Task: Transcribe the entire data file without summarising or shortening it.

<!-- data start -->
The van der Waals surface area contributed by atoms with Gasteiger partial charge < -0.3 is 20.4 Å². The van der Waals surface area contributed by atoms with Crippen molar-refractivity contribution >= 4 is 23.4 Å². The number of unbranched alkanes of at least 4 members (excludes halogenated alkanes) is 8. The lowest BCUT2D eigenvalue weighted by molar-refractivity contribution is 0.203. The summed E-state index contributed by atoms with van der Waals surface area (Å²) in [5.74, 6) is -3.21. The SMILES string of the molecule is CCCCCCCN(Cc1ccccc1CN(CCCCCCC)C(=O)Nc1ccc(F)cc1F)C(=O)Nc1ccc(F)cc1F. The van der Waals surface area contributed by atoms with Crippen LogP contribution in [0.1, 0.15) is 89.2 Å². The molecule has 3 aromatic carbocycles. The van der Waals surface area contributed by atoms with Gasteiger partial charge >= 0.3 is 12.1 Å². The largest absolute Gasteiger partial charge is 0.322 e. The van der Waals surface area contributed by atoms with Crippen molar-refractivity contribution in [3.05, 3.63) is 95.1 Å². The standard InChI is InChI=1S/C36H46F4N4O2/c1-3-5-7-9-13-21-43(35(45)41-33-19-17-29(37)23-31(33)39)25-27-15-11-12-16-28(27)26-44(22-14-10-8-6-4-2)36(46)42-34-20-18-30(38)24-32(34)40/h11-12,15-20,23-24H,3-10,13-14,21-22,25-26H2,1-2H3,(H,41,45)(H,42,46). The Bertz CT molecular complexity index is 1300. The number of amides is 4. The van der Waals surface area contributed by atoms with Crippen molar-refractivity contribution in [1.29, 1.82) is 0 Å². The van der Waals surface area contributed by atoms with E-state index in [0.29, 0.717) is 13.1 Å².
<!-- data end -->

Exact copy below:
The van der Waals surface area contributed by atoms with Gasteiger partial charge < -0.3 is 20.4 Å². The van der Waals surface area contributed by atoms with Crippen molar-refractivity contribution >= 4 is 23.4 Å². The number of unbranched alkanes of at least 4 members (excludes halogenated alkanes) is 8. The lowest BCUT2D eigenvalue weighted by molar-refractivity contribution is 0.203. The summed E-state index contributed by atoms with van der Waals surface area (Å²) in [5.74, 6) is -3.21. The SMILES string of the molecule is CCCCCCCN(Cc1ccccc1CN(CCCCCCC)C(=O)Nc1ccc(F)cc1F)C(=O)Nc1ccc(F)cc1F. The van der Waals surface area contributed by atoms with Crippen LogP contribution in [0.1, 0.15) is 89.2 Å². The molecule has 3 aromatic carbocycles. The van der Waals surface area contributed by atoms with Gasteiger partial charge >= 0.3 is 12.1 Å². The largest absolute Gasteiger partial charge is 0.322 e. The van der Waals surface area contributed by atoms with Crippen molar-refractivity contribution in [3.05, 3.63) is 95.1 Å². The standard InChI is InChI=1S/C36H46F4N4O2/c1-3-5-7-9-13-21-43(35(45)41-33-19-17-29(37)23-31(33)39)25-27-15-11-12-16-28(27)26-44(22-14-10-8-6-4-2)36(46)42-34-20-18-30(38)24-32(34)40/h11-12,15-20,23-24H,3-10,13-14,21-22,25-26H2,1-2H3,(H,41,45)(H,42,46). The Bertz CT molecular complexity index is 1300. The number of amides is 4. The van der Waals surface area contributed by atoms with Crippen molar-refractivity contribution in [1.29, 1.82) is 0 Å². The van der Waals surface area contributed by atoms with E-state index in [0.29, 0.717) is 13.1 Å².